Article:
And so, over the course of covering healthcare companies for the last decade and a half or so. Not surprisingly, I’ve seen a lot of changes. But what’s interesting is that many of the challenges and goals in healthcare that were prominent 15 years ago, largely remain in place today. And that’s despite the myriad of policy changes and numerous innovations that have taken place over the last decade. So it’s kind of reminds me as the talking heads song, “Once in a Lifetime.” You know, same as it ever was, same as it ever was. But just to give you an example…
Hugo Scott-Gall: Great song.
Tommy Sternberg: Yeah. And by the way, you can have the editors maybe cue in that one if it fits.
Hugo Scott-Gall: We’re still working on our soundtrack.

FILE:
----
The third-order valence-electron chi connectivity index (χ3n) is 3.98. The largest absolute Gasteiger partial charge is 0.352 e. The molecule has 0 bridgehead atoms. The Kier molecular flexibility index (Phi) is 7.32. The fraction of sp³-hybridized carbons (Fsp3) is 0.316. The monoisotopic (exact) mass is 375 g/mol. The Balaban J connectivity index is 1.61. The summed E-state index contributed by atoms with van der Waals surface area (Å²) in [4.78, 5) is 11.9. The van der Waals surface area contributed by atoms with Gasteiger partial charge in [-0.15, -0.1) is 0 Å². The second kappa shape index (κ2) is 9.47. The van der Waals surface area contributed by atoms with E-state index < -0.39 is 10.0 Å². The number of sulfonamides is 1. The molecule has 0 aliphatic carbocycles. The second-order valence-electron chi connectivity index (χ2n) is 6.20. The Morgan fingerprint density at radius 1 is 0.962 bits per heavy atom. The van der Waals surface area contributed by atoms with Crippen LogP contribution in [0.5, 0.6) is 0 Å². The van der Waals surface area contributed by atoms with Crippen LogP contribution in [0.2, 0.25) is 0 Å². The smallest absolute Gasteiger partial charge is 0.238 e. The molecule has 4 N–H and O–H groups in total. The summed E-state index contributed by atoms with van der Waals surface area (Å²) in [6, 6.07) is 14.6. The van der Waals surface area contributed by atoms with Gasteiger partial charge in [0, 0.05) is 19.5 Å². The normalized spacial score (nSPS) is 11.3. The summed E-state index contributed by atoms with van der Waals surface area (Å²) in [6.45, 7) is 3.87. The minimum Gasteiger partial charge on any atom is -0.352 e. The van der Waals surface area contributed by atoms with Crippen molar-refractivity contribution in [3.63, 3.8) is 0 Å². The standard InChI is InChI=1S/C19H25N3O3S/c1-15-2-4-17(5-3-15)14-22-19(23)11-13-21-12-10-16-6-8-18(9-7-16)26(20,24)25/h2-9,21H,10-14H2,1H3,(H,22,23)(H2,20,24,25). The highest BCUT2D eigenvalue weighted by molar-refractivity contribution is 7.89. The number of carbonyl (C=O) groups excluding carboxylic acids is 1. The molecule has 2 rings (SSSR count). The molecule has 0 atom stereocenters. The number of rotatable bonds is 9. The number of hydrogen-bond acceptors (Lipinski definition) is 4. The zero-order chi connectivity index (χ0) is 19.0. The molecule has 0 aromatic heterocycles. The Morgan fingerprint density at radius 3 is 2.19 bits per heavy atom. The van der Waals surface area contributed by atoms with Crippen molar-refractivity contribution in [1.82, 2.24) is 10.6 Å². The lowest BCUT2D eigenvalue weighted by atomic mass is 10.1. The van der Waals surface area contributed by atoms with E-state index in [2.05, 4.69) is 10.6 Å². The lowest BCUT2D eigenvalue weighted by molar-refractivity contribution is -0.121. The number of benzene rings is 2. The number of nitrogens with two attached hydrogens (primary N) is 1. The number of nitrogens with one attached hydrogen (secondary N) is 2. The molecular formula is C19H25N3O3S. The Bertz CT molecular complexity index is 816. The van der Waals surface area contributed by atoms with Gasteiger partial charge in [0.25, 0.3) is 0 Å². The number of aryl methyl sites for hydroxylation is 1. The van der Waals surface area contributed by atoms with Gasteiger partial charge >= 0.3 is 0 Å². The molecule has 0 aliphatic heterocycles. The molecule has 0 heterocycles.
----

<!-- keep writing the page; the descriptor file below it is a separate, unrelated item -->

Tommy Sternberg: Okay, good. Good, good, good. Just trying to throw in some suggestions. But back when I first started looking at the industry in the mid-2000s, you know, there was a new prescription drug benefit for seniors in the U.S. that was being implemented known as Medicare Part-D. And it was a big open question as to what the impact would be on the drug companies. So who would benefit from increased volumes, but also likely facing a tradeoff of lower prices?
Similarly, several years later, there was the introduction of the Affordable Care Act, better known as Obamacare. And you had a similar debate with bringing more patients into the healthcare system, but again, at what cost. And that’s just some examples of what’s happened in the U.S., let alone changes in other countries around the globe.
So the major themes in healthcare don’t change dramatically. At the end of the day, we wanna see innovation to help people live longer, healthier lives, but then how do we pay for all of this? So, with that as an overarching theme, what have the biggest changes been?